However, after the scheme was omitted from the Welsh Government's National Transport Plan for funding priorities until 2015, Welsh Transport Minister Carl Sargeant AM confirmed that the new station is not a priority until after 2015.
This line has been identified by Campaign for a Better Transport as a priority 1 candidate for reopening.
- Conolly (2004), p. 43, section B2.
- Page (1988), p. 141.
- Mitchell & Smith (2006), historical background.
- Page (1988), p. 142.
- Awdry (1990), p. 36.
- Awdry (1990), p. 13.
- Butt (1995), p. 12.
- Quick (2009), p. 54.
- Mitchell & Smith (2006), plate 71.
- Cobb (2006), p. 140.
- Mitchell & Smith (2006), plate 70.
- Page (1989), p. 79.
- Mitchell & Smith (2006), plate 73.
- Hall (2009), p. 52.
- Sabre. "B4249". Retrieved 16 June 2013.[permanent dead link]
- Blaenau Gwent County Borough Council (2008). "Ebbw Valley Railway: Abertillery Station". Archived from the original on 12 June 2011. Retrieved 16 June 2013.
- Blaenau Gwent County Borough Council (2008). "Ebbw Valley Railway: The Story so Far - Future Phases". Archived from the original on 15 May 2011. Retrieved 16 June 2013.
- "SEWTA Rail Strategy 2013: Final Report" (PDF). SEWTA. March 2013. para. C5.6. Archived from the original (PDF) on 7 December 2014. Retrieved 5 December 2014.
- "Abertillery could get rail link". South Wales Argus. 18 June 2010. Retrieved 16 June 2013.
- "Valleys railway station plans backed". South Wales Argus. 1 October 2010. Retrieved 16 June 2013.
- Deans, David (30 September 2012). "Abertillery rail link could cost £16.7m, says South East Wales Transport Alliance". South Wales Argus. Retrieved 16 June 2013.
- Deans, David (25 September 2012). "Assembly drops Abertillery rail station plan". South Wales Argus. Retrieved 16 June 2013.
- Awdry, Christopher (1990). Encyclopaedia of British Railway Companies. Sparkford: Patrick Stephens Ltd. ISBN 1-8526-0049-7. OCLC 19514063. CN 8983.
- Butt, R. V. J. (1995). The Directory of Railway Stations: details every public and private passenger station, halt, platform and stopping place, past and present (1st ed.). Sparkford: Patrick Stephens Ltd. ISBN 978-1-85260-508-7. OCLC 60251199.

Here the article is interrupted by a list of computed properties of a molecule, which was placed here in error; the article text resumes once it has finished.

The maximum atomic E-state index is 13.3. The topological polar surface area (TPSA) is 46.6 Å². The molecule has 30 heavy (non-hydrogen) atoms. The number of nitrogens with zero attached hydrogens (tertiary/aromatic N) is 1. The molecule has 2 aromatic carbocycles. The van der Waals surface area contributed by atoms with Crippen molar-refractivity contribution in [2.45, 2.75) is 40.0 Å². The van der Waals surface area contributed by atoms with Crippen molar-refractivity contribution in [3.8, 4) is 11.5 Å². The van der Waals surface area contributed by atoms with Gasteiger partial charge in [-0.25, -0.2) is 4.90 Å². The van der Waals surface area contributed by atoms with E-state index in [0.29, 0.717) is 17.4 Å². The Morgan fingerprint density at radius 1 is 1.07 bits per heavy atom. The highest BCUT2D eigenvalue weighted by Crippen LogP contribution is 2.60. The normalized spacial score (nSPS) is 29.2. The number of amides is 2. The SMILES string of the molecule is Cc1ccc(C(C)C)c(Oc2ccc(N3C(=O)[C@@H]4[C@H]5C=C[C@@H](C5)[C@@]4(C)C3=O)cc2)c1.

- Clinker, C.R. (1988) . Clinker's Register of Closed Passenger Stations and Goods Depots in England, Scotland and Wales 1830–1980 (2nd ed.). Bristol: Avon-Anglia Publications & Services. ISBN 978-0-905466-91-0. OCLC 655703233.
- Cobb, M.H. (2006) . The Railways of Great Britain: A Historical Atlas. 1. Shepperton, Surrey: Ian Allan Publishing Ltd. ISBN 978-0-7110-3236-1.CS1 maint: ref=harv (link)
- Conolly, W. Philip (2004) . British Railways Pre-Grouping Atlas and Gazetteer. Hersham, Surrey: Ian Allan. ISBN 978-0-7110-0320-0.CS1 maint: ref=harv (link)
- Hall, Mike (2009). Lost Railways of South Wales. Newbury: Countryside Books. ISBN 978-1-84674-172-2.CS1 maint: ref=harv (link)
- Mitchell, Vic; Smith, Keith (August 2006). Abertillery and Ebbw Vale Lines. Welsh Valleys. Midhurst: Middleton Press. ISBN 978-1-9044-7484-5.CS1 maint: ref=harv (link)
- Page, James (1988) . South Wales. Forgotten Railways. 8. Newton Abbot: David & Charles. ISBN 0-946537-44-5.CS1 maint: ref=harv (link)
- Page, James (1989). Rails in the Valleys. London: Guild Publishing. ISBN 978-0-71538-979-9.CS1 maint: ref=harv (link)
- Quick, Michael (2009) . Railway passenger stations in Great Britain: a chronology (4th ed.). Oxford: Railway and Canal Historical Society. ISBN 978-0-901461-57-5. OCLC 612226077.
- Archive of Ebbw Valley Railway Scheme website (Blaenau Gwent council, 2008)
- Station on navigable O.S. map
- Pictures of the old station